eSwatini: Environmental Law Context Report




Country Context Report



A series of extracts and resources compiled by Tariro Kamuti, Postdoctoral Research Fellow, Global Risk Governance Programme, University of Cape Town, with supervision from Amy Sinclair, Managing Editor of the African Legal Information Institute (AfricanLII).

19 August 2019


1     Sources of environmental law in Eswatini

A     Domestic constitution and legislation.

B     Domestic executive decision-making

2     Environmental law topics in Eswatini 

A     Energy, minerals and extractives

B     Fisheries

C     Agriculture, plants and forestry

D     Climate change, natural disasters and air quality

E     Wildlife

F      Protected areas

G     African customary law and rights of indigenous peoples


1       Sources of environmental law in Eswatini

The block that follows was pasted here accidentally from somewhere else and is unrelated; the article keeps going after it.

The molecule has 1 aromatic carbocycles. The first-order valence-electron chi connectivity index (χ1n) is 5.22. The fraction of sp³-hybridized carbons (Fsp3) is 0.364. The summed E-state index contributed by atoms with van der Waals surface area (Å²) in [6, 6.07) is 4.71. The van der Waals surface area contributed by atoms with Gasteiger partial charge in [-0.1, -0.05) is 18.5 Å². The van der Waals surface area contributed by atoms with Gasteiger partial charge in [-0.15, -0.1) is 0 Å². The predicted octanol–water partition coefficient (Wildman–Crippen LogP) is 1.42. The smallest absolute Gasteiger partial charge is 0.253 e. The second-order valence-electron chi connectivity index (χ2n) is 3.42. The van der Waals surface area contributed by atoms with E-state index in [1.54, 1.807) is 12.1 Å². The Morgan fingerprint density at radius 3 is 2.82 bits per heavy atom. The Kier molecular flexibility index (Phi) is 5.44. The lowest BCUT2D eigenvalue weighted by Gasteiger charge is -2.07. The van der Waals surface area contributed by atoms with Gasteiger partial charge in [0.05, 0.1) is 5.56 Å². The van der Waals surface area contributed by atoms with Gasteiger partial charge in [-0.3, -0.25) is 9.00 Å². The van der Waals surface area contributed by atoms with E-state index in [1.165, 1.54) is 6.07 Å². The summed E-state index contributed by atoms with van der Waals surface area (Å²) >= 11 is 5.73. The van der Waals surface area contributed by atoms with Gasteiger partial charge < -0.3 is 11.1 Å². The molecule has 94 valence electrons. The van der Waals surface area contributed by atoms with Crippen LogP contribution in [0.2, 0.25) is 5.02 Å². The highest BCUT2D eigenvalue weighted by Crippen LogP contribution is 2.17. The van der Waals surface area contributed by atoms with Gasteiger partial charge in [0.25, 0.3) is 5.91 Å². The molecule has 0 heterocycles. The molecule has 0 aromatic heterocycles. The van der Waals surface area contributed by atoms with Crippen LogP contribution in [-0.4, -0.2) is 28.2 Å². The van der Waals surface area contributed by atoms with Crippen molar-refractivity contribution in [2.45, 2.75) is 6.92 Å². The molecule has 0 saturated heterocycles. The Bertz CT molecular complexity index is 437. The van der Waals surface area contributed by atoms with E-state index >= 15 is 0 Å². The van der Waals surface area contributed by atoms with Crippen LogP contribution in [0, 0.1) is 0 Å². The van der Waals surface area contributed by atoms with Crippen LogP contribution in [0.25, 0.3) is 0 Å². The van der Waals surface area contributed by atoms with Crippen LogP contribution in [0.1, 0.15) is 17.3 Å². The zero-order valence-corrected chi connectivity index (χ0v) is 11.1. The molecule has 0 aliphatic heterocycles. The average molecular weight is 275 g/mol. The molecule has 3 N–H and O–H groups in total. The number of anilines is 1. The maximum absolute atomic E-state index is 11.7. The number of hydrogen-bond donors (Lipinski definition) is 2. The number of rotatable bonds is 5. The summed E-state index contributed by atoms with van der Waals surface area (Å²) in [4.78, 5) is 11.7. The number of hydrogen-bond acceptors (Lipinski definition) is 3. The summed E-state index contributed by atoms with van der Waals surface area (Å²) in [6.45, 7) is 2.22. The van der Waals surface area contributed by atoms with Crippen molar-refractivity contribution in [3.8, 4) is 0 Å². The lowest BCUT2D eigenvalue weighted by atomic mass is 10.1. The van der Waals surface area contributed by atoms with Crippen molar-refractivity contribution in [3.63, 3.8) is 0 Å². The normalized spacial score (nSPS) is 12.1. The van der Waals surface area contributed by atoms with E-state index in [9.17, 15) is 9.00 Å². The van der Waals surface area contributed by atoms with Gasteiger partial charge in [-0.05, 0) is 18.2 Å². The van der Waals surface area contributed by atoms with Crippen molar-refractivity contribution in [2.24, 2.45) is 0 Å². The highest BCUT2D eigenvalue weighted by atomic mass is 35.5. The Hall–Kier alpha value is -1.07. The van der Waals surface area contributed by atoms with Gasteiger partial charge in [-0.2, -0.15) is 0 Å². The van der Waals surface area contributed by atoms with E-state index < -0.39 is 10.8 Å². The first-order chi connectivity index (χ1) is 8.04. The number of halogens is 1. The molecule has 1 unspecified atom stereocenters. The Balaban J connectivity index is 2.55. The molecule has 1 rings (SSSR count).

A       Domestic constitution and legislation

This is a non-exhaustive list of the most important legislation affecting environmental law issues in Eswatini.

Legislation title and URL

Eswatini Constitution - “The Constitution of the Kingdom of Swaziland Act 2005”

Chapter XII provides for land, minerals, water and the environment with Section 210 stating the following:

  1. Subject to the provisions of this Constitution or any other law, land, minerals and water are national resources.
  2. In the interests of the present and future generations, the State shall protect and make rational use of its land, mineral and water resources as well as its fauna and flora, and shall take appropriate measures to conserve and improve the environment.

Natural Resources Act 1951 (No. 71 of 1951)